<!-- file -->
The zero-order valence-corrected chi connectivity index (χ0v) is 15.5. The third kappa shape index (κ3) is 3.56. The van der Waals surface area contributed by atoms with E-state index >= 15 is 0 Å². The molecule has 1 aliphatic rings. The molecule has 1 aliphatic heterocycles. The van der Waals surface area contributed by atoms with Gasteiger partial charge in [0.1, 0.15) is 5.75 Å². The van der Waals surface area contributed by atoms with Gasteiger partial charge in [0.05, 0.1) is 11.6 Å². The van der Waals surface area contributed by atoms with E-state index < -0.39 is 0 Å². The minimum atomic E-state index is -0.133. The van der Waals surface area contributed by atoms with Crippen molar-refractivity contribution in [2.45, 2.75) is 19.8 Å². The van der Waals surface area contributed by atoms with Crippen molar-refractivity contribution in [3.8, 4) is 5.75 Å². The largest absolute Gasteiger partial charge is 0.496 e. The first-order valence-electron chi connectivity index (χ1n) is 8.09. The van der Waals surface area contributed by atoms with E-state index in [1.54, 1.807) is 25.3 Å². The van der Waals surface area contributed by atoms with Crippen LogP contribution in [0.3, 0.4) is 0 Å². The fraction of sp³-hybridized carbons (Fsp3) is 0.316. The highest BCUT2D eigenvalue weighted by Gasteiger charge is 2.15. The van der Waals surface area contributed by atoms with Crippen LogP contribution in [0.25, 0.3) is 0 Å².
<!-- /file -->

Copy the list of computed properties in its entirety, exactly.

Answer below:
The zero-order valence-corrected chi connectivity index (χ0v) is 15.5. The third kappa shape index (κ3) is 3.56. The van der Waals surface area contributed by atoms with E-state index >= 15 is 0 Å². The molecule has 1 aliphatic rings. The molecule has 1 aliphatic heterocycles. The van der Waals surface area contributed by atoms with Gasteiger partial charge in [0.1, 0.15) is 5.75 Å². The van der Waals surface area contributed by atoms with Gasteiger partial charge in [0.05, 0.1) is 11.6 Å². The van der Waals surface area contributed by atoms with E-state index < -0.39 is 0 Å². The minimum atomic E-state index is -0.133. The van der Waals surface area contributed by atoms with Crippen molar-refractivity contribution in [2.45, 2.75) is 19.8 Å². The van der Waals surface area contributed by atoms with Crippen molar-refractivity contribution in [3.8, 4) is 5.75 Å². The largest absolute Gasteiger partial charge is 0.496 e. The first-order valence-electron chi connectivity index (χ1n) is 8.09. The van der Waals surface area contributed by atoms with E-state index in [1.54, 1.807) is 25.3 Å². The van der Waals surface area contributed by atoms with Crippen LogP contribution in [0.3, 0.4) is 0 Å². The fraction of sp³-hybridized carbons (Fsp3) is 0.316. The highest BCUT2D eigenvalue weighted by Gasteiger charge is 2.15. The van der Waals surface area contributed by atoms with Crippen LogP contribution in [0.25, 0.3) is 0 Å².